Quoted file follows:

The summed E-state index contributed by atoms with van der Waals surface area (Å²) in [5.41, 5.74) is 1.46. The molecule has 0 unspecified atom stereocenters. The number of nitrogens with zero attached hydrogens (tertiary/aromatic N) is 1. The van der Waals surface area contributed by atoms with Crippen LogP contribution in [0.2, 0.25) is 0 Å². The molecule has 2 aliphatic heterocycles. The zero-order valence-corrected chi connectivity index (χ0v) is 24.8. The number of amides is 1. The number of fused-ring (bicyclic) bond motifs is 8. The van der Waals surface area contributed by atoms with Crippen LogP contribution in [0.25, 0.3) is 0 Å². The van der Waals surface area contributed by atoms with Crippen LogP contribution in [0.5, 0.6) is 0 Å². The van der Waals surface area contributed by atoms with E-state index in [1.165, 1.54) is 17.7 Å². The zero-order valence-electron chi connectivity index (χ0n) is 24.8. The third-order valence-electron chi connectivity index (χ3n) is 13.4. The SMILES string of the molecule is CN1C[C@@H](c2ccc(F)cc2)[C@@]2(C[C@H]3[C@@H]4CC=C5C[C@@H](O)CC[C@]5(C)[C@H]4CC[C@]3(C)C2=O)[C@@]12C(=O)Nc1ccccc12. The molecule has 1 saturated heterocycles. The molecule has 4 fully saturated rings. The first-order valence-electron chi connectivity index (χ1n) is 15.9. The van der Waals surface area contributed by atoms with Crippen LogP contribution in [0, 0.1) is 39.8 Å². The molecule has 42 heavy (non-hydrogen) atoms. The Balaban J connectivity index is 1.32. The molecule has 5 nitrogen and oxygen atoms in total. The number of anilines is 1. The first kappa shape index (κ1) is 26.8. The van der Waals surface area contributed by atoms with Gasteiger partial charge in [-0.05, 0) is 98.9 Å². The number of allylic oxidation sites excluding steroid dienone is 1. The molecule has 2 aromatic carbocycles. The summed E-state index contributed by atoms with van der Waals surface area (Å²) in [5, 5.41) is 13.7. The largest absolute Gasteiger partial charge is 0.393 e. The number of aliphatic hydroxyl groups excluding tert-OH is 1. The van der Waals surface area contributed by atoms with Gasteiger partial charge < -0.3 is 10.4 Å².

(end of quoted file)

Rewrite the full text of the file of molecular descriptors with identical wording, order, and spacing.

The summed E-state index contributed by atoms with van der Waals surface area (Å²) in [5.41, 5.74) is 1.46. The molecule has 0 unspecified atom stereocenters. The number of nitrogens with zero attached hydrogens (tertiary/aromatic N) is 1. The van der Waals surface area contributed by atoms with Crippen LogP contribution in [0.2, 0.25) is 0 Å². The molecule has 2 aliphatic heterocycles. The zero-order valence-corrected chi connectivity index (χ0v) is 24.8. The number of amides is 1. The number of fused-ring (bicyclic) bond motifs is 8. The van der Waals surface area contributed by atoms with Crippen LogP contribution in [0.25, 0.3) is 0 Å². The van der Waals surface area contributed by atoms with Crippen LogP contribution in [0.5, 0.6) is 0 Å². The van der Waals surface area contributed by atoms with E-state index in [1.165, 1.54) is 17.7 Å². The zero-order valence-electron chi connectivity index (χ0n) is 24.8. The third-order valence-electron chi connectivity index (χ3n) is 13.4. The SMILES string of the molecule is CN1C[C@@H](c2ccc(F)cc2)[C@@]2(C[C@H]3[C@@H]4CC=C5C[C@@H](O)CC[C@]5(C)[C@H]4CC[C@]3(C)C2=O)[C@@]12C(=O)Nc1ccccc12. The molecule has 1 saturated heterocycles. The molecule has 4 fully saturated rings. The first-order valence-electron chi connectivity index (χ1n) is 15.9. The van der Waals surface area contributed by atoms with Crippen LogP contribution in [0, 0.1) is 39.8 Å². The molecule has 42 heavy (non-hydrogen) atoms. The Balaban J connectivity index is 1.32. The molecule has 5 nitrogen and oxygen atoms in total. The number of anilines is 1. The first kappa shape index (κ1) is 26.8. The van der Waals surface area contributed by atoms with Gasteiger partial charge in [-0.05, 0) is 98.9 Å². The number of allylic oxidation sites excluding steroid dienone is 1. The molecule has 2 aromatic carbocycles. The summed E-state index contributed by atoms with van der Waals surface area (Å²) in [5, 5.41) is 13.7. The largest absolute Gasteiger partial charge is 0.393 e. The number of aliphatic hydroxyl groups excluding tert-OH is 1. The van der Waals surface area contributed by atoms with Gasteiger partial charge < -0.3 is 10.4 Å².